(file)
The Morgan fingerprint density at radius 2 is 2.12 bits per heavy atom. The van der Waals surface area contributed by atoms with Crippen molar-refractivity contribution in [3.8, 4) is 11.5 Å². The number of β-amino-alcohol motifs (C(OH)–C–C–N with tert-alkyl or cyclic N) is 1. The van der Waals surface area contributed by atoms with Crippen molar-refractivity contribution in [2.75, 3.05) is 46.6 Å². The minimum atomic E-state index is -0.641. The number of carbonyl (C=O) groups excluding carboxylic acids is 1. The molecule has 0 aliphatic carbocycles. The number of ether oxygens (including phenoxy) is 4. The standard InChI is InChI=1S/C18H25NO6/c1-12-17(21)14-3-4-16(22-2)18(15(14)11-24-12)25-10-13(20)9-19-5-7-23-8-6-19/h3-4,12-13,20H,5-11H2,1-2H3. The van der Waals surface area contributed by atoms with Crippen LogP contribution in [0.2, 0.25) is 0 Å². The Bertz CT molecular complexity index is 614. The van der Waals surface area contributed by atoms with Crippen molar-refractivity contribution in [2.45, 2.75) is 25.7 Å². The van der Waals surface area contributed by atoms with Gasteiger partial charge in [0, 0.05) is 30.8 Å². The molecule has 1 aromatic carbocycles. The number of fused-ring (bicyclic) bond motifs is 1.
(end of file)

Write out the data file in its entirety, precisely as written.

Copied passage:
The Morgan fingerprint density at radius 2 is 2.12 bits per heavy atom. The van der Waals surface area contributed by atoms with Crippen molar-refractivity contribution in [3.8, 4) is 11.5 Å². The number of β-amino-alcohol motifs (C(OH)–C–C–N with tert-alkyl or cyclic N) is 1. The van der Waals surface area contributed by atoms with Crippen molar-refractivity contribution in [2.75, 3.05) is 46.6 Å². The minimum atomic E-state index is -0.641. The number of carbonyl (C=O) groups excluding carboxylic acids is 1. The molecule has 0 aliphatic carbocycles. The number of ether oxygens (including phenoxy) is 4. The standard InChI is InChI=1S/C18H25NO6/c1-12-17(21)14-3-4-16(22-2)18(15(14)11-24-12)25-10-13(20)9-19-5-7-23-8-6-19/h3-4,12-13,20H,5-11H2,1-2H3. The van der Waals surface area contributed by atoms with Crippen LogP contribution in [0.2, 0.25) is 0 Å². The Bertz CT molecular complexity index is 614. The van der Waals surface area contributed by atoms with Crippen molar-refractivity contribution in [2.45, 2.75) is 25.7 Å². The van der Waals surface area contributed by atoms with Gasteiger partial charge in [0, 0.05) is 30.8 Å². The molecule has 1 aromatic carbocycles. The number of fused-ring (bicyclic) bond motifs is 1.